"The changes, if enacted, would take effect in 2011, when administration officials presume the economy will have recovered from the recession. But business groups were quick to condemn the White House for proposing tax increases amid a global downturn."
The corporations that would be affected, as Calmes and Andrews point out, "have some of the mightiest lobbying armies in Washington, as well as influential patrons in Congress. That combination will test Mr. Obama's ability to stand up to powerful interests and marshal support among lawmakers at the same time that he is trying to win passage of major health and energy measures."
Stephen Ohlemacher writes for the Associated Press: "Obama's proposal to close tax loopholes was a reliable applause line during the presidential campaign, but it got a lukewarm response Monday from Capitol Hill."
Lori Montgomery and Scott Wilson write in The Washington Post: "Key Democrats were cool to the plan, and said Obama's ideas should be considered as part of a broader effort to streamline the nation's complex corporate tax code.
"'Further study is needed to assess the impact of this plan on U.S. businesses,' Sen. Max Baucus (D-Mont.), chairman of the Senate Finance Committee, which has jurisdiction over U.S. tax law, said in a written statement. 'I want to make certain that our tax policies are fair and support the global competitiveness of U.S. businesses.'"
Christi Parsons and Peter Nicholas write in the Los Angeles Times: "President Obama's plan to crack down on what he called abuse of overseas tax loopholes was met Monday with quick and unusually sharp opposition from big business, threatening to produce the administration's first major confrontation with a broad segment of corporate America.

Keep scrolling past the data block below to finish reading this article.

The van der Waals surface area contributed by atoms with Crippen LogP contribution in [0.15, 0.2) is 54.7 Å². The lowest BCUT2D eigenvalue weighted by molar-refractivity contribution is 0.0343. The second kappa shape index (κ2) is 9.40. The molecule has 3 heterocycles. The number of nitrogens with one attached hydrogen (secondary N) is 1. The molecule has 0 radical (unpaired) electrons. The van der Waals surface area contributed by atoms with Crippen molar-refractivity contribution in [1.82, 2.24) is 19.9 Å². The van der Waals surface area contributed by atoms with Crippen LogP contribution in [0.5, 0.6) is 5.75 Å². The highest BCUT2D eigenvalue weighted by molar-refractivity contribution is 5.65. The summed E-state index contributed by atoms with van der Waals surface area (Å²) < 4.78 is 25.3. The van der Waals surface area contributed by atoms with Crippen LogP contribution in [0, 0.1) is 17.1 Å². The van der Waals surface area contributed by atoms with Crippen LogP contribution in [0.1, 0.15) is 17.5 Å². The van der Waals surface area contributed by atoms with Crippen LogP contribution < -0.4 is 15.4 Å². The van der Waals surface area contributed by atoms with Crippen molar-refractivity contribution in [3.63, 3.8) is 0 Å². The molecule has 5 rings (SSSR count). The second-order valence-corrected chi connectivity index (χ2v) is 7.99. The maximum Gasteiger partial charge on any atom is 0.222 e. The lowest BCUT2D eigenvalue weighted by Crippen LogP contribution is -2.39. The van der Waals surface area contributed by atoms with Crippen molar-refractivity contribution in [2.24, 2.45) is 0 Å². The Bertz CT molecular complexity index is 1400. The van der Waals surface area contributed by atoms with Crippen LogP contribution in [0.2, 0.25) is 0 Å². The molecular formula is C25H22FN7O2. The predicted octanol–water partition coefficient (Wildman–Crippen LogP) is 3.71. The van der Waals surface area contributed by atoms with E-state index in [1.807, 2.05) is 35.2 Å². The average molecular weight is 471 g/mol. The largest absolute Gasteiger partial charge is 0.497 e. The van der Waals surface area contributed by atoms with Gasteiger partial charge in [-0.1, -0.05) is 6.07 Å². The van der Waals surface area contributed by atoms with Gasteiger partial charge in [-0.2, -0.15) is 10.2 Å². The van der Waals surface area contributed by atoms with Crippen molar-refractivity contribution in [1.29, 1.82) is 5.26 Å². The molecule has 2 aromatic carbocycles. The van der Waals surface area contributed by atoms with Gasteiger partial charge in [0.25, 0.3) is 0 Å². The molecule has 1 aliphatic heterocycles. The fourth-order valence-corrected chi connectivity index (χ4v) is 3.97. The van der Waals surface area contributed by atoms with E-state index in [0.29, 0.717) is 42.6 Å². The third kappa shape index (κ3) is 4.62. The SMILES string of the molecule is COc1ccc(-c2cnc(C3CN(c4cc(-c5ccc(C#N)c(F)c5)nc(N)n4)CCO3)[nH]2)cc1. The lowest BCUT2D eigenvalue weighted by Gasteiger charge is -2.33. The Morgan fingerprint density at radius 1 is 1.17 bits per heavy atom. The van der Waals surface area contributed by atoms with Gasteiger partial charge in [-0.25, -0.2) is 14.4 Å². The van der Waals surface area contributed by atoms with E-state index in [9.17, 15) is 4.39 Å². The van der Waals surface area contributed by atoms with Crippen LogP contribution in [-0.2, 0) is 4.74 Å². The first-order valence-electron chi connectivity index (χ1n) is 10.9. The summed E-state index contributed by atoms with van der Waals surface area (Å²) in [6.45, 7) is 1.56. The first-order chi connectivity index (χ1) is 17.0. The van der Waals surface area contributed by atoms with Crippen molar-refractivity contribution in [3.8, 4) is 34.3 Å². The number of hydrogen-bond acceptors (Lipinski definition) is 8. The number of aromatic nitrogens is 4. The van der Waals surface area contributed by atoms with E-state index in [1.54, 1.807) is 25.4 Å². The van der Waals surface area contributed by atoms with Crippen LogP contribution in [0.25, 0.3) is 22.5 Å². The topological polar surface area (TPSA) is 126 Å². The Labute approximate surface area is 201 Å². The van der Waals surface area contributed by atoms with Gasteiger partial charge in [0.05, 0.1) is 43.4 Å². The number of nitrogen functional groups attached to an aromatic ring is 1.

"The fiercely negative reaction to the plan, much of which requires congressional approval, contrasted strongly with the business community's muted criticism, at most, of the president's sweeping government intervention in the banking and automobile industries....
"The administration's plan was unveiled just after Obama marked his first 100 days in office, a period in which he and the Federal Reserve embraced a series of massive bailouts for Wall Street and other corporate interests. Obama's first major order of business, for example, was to push through a nearly $800-billion economic stimulus bill. It was followed by almost unprecedented government infusions of cash and credit to shore up major banks and stimulate lending."
Another problem Obama faces is that the world of global finance has gotten so complicated that, as the New York Times editorial board writes, "with few exceptions, there are no easy fixes to tax problems posed by global profits. The Obama proposals oversimplify the challenge, both technically and politically."
But John D. McKinnon writes in the Wall Street Journal that, "even if the proposal doesn't advance rapidly, policy makers said a broader corporate-tax overhaul is becoming increasingly likely over the next two years."
And Robert Reich, writing in Salon, sees two strategic reasons Obama made this move yesterday: "The President needs the cooperation of many big corporations if he's going to get universal health insurance enacted this year. Many of these companies would benefit from lower health costs but they're reluctant to take on Big Pharma, big health insurance companies, and major health providers, all of whom are dead set against a provision in the emerging health insurance proposal that would allow the public to opt for a government health plan. How does it help for him to take on corporate tax havens? Because the President needs as many bargaining chips with the rest of corporate America as possible. The proposed crackdown on foreign tax avoidance is one such chip. He might be willing to take it off the table if big corporations lend him active support on health insurance.
"The second reason has to do with revenues. Originally the White House had planned to pay for universal health insurance by limiting tax deductions for wealthier Americans. But the Democratic leadership nixed that source. The rich Americans who take the deductions, and the groups benefiting from the wealthy's tax-deductible expenditures on them, had enough political leverage to make it a non-starter. That means the White House has to find other sources of money."